what is the secret to doing well on 3rd year clinical rotations?

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    I keep hearing that the boards and 3rd year rotation grades are the most important factors in obtaining the resdiency of your choice but how do you exactly excel on third year clinical rotations? is it all or mostly subjective i.e. due to whether or not the attending likes you? is it how well you scut? or how much?

    Andrea JanAndrea Jan

    In my experience, scut earns brownie points in Surgery. Otherwise, it’s not that important to your grade.

    My NEVER-FAIL TRICK for getting a good grade on a rotation? After two weeks on any given rotation, tell the attending that you would like to sit down with him or her and find out how you’ve been doing and what you can improve on. And don’t let the attending just say, “You’re doing fine.” You need details, and you should say, “Can you suggest anything specific I can learn to help improve my clinical skills?”

    This forces the attending to stop and really take note of you. After your critique session, you really shine at whatever it was the attending suggested you should improve on. And…Viola! You’ve become a stellar student in the eyes of your attending! 😀

    You should also ask the same input from the resident who will have a strong say in your evaluation.

    This strategy works fantastically well because it helps eliminate some of the subjective-ness inherent in the evaluation process. It forces your evaluators to verbally express exactly what they are looking for in you. Then, you give it to them. Plus, it makes the evaluator recognize that you are a consciencious medical student who really cares about becoming a good physician.

    Easy! You’ll be a huge success!

    😉 Andrea Jan


    I pretty much refused to scut and came away with Honors in a bunch (like medicine, surgery, OB). I literally refused to do the classic scut rectal on a patient I didn’t know by giving the a**hole resident a withering look. He didn’t try it again.

    You’re there to learn. Be interested. Be eager to do procedures, pick up more patients. Ask lots of good questions. Practice suturing. Laugh a lot. If they think you’re handling the stress well they’re more likely to think you’re “able”. ITA with the above – meet with your attending and resident to discuss your progress.

    Good luck and HAVE FUN!!!!!


    Be a part of the team! It pays to work well with others. Be nice and helpful to your classmates who are on the rotation with you (residents and attendings do notice), and to your residents and attendings…without crossing the line.

    Know your patients. From the resident point of view, I don’t care how much information students can spout off to me from a textbook. I care that they get here on time and take responsibility for their patients.

    And do study for shelf exams/OSCEs, or whatever makes up the objective portion of your grade. They can make the difference between one grade and another!



    I agree…be apart of the team.

    Don’t be a “spoiled” medical student, who does no scut, but wants to be taught. With residents its a trade-off…you look up these labs for me, I’ll go over their significance with you. It pretty selfish to expect without giving. You’ll learn more if you’re more involved, and not always “in lecture.” Remember, you’re the student, and repect people’s positions…when you’re an intern you’ll appreciate a helpful student (vs. one who thinks they know everything, and feels entitled to all of the perks without actively participating in the work).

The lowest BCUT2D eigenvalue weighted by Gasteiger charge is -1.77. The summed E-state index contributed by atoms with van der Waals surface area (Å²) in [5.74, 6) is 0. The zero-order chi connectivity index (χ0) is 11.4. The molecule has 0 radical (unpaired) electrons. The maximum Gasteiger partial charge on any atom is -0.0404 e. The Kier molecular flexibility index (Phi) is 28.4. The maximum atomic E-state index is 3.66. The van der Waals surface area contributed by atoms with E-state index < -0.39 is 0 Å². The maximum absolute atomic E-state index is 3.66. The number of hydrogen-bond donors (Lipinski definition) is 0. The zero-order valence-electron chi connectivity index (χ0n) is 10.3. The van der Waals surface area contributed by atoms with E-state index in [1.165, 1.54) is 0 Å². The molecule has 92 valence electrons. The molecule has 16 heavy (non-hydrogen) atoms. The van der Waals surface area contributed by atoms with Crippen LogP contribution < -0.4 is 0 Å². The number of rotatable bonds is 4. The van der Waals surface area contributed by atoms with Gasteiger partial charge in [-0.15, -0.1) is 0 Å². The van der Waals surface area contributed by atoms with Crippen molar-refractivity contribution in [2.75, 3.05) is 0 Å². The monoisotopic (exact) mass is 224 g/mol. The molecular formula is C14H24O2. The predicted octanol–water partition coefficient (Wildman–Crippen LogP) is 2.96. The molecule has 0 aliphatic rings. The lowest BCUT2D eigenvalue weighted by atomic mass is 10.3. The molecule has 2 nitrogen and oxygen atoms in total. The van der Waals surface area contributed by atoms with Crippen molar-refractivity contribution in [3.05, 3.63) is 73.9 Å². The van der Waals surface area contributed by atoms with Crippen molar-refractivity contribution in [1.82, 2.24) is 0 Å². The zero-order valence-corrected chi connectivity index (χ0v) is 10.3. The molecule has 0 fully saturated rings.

Having done really well on my rotations, I think the real secret is more than being part of the team in terms of enthusiasm and work — it is also realizing that no one has as much power over how you do as you do.

    I think the most important thing is really to remain professional. Really professional. If someone’s inappropriate to you, tries to scut you out all the time (and doesn’t repay you by praise, warmth, teaching, or anything), yells at people, generally acts unprofessional — your best defense is to be totally professional.

    1. Define your job. Most med schools will write in the clerkship description what they want you to get out of the clerkship. Your job is a combination of these goals (ie “know how to do xyz procedures”, “know the content of this book for the shelf”) plus the daily tasks of the team that you have to help them accomplish to the best of your abilities. The resident who runs the team will tell you what these tasks are at the beginning of the year, but the basics really don’t change. you can read First Aid for the Wards and they give you a really good run down of how you should conduct yourself in each rotation and what counts the most.

    2. Do your job uncomplainingly and with as much positive attitude as you can muster.

    3. Realize people (residents, interns) can be jealous, moody,on a power trip, PMSing, sexually harassing of women med students, high (literally), incompetent, lazy, any of those things — and ultimately, you can’t do anything about it at all, you can just be professional. That also means not showing too much emotion — just remember, in a matter of weeks, if you don’t like these people, you NEVER have to see them again. Ever.

    4. Read, read, read. It’s amazing how empowering it is to read about your patients and about hwat you’re seeing.

    good luck! You will do fantastic. And just remember you don’t have to be perfect to match well. I know a classmate who did terribly in a few clerkships, only average in others, who matched into a very decent residency, got a stellar fellowship based on her nwe start, and is now an attending at a prestigious academic hospital. You don’t have to be perfect. You just have to try and just keep in mind — no matter who you come across in clerkships, they do not determine your future, you do.


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